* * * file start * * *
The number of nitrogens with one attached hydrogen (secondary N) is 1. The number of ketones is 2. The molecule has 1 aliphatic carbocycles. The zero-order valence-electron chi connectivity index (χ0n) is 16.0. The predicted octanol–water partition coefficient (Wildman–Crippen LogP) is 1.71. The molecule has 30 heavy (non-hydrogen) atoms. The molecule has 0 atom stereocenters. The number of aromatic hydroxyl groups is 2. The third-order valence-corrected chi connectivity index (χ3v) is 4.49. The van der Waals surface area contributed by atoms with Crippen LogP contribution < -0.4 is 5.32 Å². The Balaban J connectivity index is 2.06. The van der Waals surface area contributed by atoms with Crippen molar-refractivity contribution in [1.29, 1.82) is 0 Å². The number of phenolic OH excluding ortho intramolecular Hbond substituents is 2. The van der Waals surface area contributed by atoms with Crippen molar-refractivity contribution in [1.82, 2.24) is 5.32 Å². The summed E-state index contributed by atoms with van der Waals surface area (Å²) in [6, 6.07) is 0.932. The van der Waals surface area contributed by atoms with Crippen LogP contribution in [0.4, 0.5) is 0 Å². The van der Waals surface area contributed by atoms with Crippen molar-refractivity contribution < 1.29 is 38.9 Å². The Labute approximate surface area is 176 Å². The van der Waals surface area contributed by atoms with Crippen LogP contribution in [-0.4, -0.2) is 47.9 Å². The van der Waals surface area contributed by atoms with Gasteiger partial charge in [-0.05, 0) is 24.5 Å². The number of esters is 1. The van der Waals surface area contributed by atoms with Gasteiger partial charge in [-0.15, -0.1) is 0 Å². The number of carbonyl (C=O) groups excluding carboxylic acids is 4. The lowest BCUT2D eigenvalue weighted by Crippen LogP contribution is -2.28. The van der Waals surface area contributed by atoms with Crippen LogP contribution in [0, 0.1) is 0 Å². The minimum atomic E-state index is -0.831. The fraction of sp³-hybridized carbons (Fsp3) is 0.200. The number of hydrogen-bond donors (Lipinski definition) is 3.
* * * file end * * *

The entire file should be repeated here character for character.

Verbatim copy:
The number of nitrogens with one attached hydrogen (secondary N) is 1. The number of ketones is 2. The molecule has 1 aliphatic carbocycles. The zero-order valence-electron chi connectivity index (χ0n) is 16.0. The predicted octanol–water partition coefficient (Wildman–Crippen LogP) is 1.71. The molecule has 30 heavy (non-hydrogen) atoms. The molecule has 0 atom stereocenters. The number of aromatic hydroxyl groups is 2. The third-order valence-corrected chi connectivity index (χ3v) is 4.49. The van der Waals surface area contributed by atoms with Crippen LogP contribution < -0.4 is 5.32 Å². The Balaban J connectivity index is 2.06. The van der Waals surface area contributed by atoms with Crippen molar-refractivity contribution in [1.29, 1.82) is 0 Å². The number of phenolic OH excluding ortho intramolecular Hbond substituents is 2. The van der Waals surface area contributed by atoms with Crippen molar-refractivity contribution in [1.82, 2.24) is 5.32 Å². The summed E-state index contributed by atoms with van der Waals surface area (Å²) in [6, 6.07) is 0.932. The van der Waals surface area contributed by atoms with Crippen LogP contribution in [0.4, 0.5) is 0 Å². The van der Waals surface area contributed by atoms with Crippen molar-refractivity contribution < 1.29 is 38.9 Å². The Labute approximate surface area is 176 Å². The van der Waals surface area contributed by atoms with Crippen LogP contribution in [-0.4, -0.2) is 47.9 Å². The van der Waals surface area contributed by atoms with Gasteiger partial charge in [-0.05, 0) is 24.5 Å². The number of esters is 1. The van der Waals surface area contributed by atoms with Gasteiger partial charge in [-0.15, -0.1) is 0 Å². The number of carbonyl (C=O) groups excluding carboxylic acids is 4. The lowest BCUT2D eigenvalue weighted by Crippen LogP contribution is -2.28. The van der Waals surface area contributed by atoms with Crippen LogP contribution in [0, 0.1) is 0 Å². The minimum atomic E-state index is -0.831. The fraction of sp³-hybridized carbons (Fsp3) is 0.200. The number of hydrogen-bond donors (Lipinski definition) is 3.